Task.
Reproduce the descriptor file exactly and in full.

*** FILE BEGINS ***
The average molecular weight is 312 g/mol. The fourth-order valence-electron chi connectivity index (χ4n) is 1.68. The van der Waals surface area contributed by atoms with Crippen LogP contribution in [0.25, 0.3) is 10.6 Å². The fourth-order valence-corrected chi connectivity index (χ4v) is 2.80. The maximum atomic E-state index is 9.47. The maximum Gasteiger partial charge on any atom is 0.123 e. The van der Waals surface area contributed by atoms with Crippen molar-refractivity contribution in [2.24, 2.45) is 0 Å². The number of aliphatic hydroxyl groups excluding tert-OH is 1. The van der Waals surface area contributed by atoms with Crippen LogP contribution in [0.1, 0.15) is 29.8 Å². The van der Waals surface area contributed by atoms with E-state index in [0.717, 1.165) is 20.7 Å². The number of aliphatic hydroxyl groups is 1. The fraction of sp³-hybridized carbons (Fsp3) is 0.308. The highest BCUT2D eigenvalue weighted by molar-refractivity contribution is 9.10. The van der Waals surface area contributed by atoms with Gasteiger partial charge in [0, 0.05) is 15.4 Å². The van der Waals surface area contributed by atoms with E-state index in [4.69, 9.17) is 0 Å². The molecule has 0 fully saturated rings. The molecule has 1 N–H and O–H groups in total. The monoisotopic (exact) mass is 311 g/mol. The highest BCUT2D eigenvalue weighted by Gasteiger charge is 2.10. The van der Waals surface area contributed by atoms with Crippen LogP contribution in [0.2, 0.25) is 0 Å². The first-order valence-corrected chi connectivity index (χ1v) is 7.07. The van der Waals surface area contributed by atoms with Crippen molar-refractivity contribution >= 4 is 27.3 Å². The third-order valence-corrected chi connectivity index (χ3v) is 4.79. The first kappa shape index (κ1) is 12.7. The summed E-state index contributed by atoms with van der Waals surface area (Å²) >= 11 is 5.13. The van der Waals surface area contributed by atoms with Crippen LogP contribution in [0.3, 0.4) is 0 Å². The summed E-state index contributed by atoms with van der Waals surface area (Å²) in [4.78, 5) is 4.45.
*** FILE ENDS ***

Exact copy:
The average molecular weight is 312 g/mol. The fourth-order valence-electron chi connectivity index (χ4n) is 1.68. The van der Waals surface area contributed by atoms with Crippen LogP contribution in [0.25, 0.3) is 10.6 Å². The fourth-order valence-corrected chi connectivity index (χ4v) is 2.80. The maximum atomic E-state index is 9.47. The maximum Gasteiger partial charge on any atom is 0.123 e. The van der Waals surface area contributed by atoms with Crippen molar-refractivity contribution in [2.24, 2.45) is 0 Å². The number of aliphatic hydroxyl groups excluding tert-OH is 1. The van der Waals surface area contributed by atoms with Crippen LogP contribution in [0.1, 0.15) is 29.8 Å². The van der Waals surface area contributed by atoms with E-state index in [0.717, 1.165) is 20.7 Å². The number of aliphatic hydroxyl groups is 1. The fraction of sp³-hybridized carbons (Fsp3) is 0.308. The highest BCUT2D eigenvalue weighted by molar-refractivity contribution is 9.10. The van der Waals surface area contributed by atoms with Gasteiger partial charge in [0, 0.05) is 15.4 Å². The van der Waals surface area contributed by atoms with E-state index in [4.69, 9.17) is 0 Å². The molecule has 0 fully saturated rings. The molecule has 1 N–H and O–H groups in total. The monoisotopic (exact) mass is 311 g/mol. The highest BCUT2D eigenvalue weighted by Gasteiger charge is 2.10. The van der Waals surface area contributed by atoms with Crippen LogP contribution in [0.2, 0.25) is 0 Å². The first-order valence-corrected chi connectivity index (χ1v) is 7.07. The van der Waals surface area contributed by atoms with Crippen molar-refractivity contribution >= 4 is 27.3 Å². The third-order valence-corrected chi connectivity index (χ3v) is 4.79. The first kappa shape index (κ1) is 12.7. The summed E-state index contributed by atoms with van der Waals surface area (Å²) >= 11 is 5.13. The van der Waals surface area contributed by atoms with Crippen LogP contribution in [0.3, 0.4) is 0 Å². The summed E-state index contributed by atoms with van der Waals surface area (Å²) in [4.78, 5) is 4.45.